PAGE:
Great Big Sea,
(Warner Music Canada, 1997)

It was a shared interest in modern variations on Celtic music that first exposed me to Great Big Sea. A friend from Canada sent me tapes of the band's second and third albums, Up and Play, and in return I swapped a copy of More Power to Your Elbow's Sold Out: Live at the Arena and the Oysterband's Holy Bandits.

Listening to the GBS tape for the first time, I was startled to hear a new version of the Oysterband's mega-happy hit, "When I'm Up." (The two versions must have passed each other in the mail between Lancaster and Toronto, because Sara and I received those tapes within a day of each other.) Anyway, members of the Oysterband, I later learned, were thrilled with the cover, which brought the English band a new wave of Canadian fans, and the two bands shared the stage for a popular European tour.

But I digress. Obviously, Great Big Sea warranted more attention, and it wasn't long before I'd acquired all three of the band's Canadian albums. I was pleased to see the band's lineup had remained intact throughout.

Most of the vocals are enthusiastically handled by guitarist Alan Doyle, but other band members don't let their throats get rusty. Bodhranist/guitarist Sean McCann in particular belts out some powerful vocals, taking lead on the likes of "Little Beggarman" and "General Taylor." Darrell Power (bass guitar) and Bob Hallett (fiddle, accordion, tin whistle) also sing a few leads, and both add tremendous vocal harmony to a number of songs.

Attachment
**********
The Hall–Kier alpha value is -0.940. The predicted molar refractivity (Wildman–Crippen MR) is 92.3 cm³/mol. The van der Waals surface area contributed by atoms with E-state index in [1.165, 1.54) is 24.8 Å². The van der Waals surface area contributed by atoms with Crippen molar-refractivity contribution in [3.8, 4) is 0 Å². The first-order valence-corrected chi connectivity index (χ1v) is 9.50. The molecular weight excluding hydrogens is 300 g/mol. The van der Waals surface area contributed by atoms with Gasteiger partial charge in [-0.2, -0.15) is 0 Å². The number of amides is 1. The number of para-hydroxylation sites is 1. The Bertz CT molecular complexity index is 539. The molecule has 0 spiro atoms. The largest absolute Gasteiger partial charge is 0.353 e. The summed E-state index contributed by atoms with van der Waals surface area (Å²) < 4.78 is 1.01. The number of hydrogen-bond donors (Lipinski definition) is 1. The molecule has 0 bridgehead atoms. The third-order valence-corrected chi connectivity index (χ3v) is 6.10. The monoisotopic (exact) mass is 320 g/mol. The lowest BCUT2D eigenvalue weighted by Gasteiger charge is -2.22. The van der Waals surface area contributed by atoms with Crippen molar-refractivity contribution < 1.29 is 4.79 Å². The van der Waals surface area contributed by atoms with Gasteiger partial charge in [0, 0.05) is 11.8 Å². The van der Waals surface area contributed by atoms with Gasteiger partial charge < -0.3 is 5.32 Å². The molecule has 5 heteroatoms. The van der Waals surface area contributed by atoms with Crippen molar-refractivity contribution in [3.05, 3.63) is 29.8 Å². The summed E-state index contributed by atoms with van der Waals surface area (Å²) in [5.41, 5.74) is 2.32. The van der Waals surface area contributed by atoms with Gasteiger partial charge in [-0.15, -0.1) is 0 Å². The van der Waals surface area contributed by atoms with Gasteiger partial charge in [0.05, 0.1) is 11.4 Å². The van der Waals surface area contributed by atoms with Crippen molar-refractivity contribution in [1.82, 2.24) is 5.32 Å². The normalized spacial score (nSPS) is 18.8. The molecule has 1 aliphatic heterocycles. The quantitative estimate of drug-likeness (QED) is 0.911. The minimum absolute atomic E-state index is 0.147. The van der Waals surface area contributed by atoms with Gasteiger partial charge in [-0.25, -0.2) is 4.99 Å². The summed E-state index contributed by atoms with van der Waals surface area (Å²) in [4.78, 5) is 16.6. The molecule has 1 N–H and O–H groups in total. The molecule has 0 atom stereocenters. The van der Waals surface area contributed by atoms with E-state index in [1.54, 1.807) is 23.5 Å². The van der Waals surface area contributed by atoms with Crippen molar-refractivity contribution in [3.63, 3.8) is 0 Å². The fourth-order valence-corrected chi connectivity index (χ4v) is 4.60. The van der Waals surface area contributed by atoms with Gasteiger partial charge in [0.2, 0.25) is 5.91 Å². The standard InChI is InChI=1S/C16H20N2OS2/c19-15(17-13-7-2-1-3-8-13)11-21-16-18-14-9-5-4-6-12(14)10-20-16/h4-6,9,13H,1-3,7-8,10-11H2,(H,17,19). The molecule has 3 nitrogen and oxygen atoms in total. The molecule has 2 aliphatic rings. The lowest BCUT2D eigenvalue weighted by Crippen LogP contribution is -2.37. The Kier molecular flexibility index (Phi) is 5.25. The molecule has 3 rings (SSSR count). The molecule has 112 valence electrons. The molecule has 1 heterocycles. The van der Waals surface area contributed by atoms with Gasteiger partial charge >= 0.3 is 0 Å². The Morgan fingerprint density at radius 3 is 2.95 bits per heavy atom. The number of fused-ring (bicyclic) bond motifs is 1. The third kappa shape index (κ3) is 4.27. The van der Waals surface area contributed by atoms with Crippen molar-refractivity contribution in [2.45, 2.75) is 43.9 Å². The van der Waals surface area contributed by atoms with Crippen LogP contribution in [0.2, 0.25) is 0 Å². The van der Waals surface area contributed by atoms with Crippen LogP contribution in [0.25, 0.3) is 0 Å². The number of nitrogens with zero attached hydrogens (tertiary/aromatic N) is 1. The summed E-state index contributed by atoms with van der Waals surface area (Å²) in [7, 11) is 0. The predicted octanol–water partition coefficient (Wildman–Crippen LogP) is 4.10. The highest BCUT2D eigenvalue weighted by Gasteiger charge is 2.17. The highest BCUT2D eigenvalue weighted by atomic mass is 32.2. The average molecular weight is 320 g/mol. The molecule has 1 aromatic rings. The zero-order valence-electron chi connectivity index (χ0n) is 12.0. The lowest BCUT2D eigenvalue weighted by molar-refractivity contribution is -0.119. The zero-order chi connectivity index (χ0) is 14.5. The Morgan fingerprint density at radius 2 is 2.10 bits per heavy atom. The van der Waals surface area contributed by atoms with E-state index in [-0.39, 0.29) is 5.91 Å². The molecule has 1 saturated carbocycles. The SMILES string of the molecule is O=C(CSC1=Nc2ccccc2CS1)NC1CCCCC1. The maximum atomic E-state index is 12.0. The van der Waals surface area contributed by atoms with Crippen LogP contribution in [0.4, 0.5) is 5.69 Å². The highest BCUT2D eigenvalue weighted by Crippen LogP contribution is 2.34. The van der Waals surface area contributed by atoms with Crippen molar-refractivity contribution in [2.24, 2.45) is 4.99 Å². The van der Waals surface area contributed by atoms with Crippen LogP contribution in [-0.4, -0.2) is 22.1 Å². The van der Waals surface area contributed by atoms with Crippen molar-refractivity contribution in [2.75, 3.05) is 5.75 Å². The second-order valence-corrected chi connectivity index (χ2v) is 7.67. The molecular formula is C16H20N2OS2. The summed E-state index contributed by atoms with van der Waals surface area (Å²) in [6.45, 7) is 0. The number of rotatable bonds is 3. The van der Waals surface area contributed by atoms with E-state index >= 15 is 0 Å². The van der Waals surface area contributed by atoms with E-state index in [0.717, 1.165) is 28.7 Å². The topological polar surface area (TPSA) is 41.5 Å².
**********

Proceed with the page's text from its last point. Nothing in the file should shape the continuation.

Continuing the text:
Play was released two years after Up, and it showed the band growing together even more with yet another set of memorable tunes. Covers include the Oysterband's "When I'm Up" and R.E.M.'s "End of the World." Traditionals include "The Night Pat Murphy Died," which rivals even the best of Irish wake songs for pure morbid hilarity, shanties "Donkey Riding" and "Jolly Roving Tar," and "Jakey's Gin." A hidden bonus is "Little Beggarman," an old standard which benefits from the Great Big Sea flair.

A special highlight is the traditional "General Taylor," which spotlights McCann's vocal talents and the band's overall harmonic abilities. The song is sung a cappella, and the voices mesh perfectly for a powerful rendition of the tune.

And there are still more original tracks, proving once again that composition is a grand tradition as well. The best of them is the cheerful Doyle/McCann collaboration, "Ordinary Day," but also notable are Doyle's "How Did We Get from Saying I Love You," McCann's "Something I Should Know" and Hallett's "Seagulls" and "Recruiting Sargeant."

Great Big Sea keeps getting better and better. I can't wait to hear what they come out with next.

[ by Tom Knapp ]

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If you like this band, be sure to check out:
Spirit of the West
Hadrian's Wall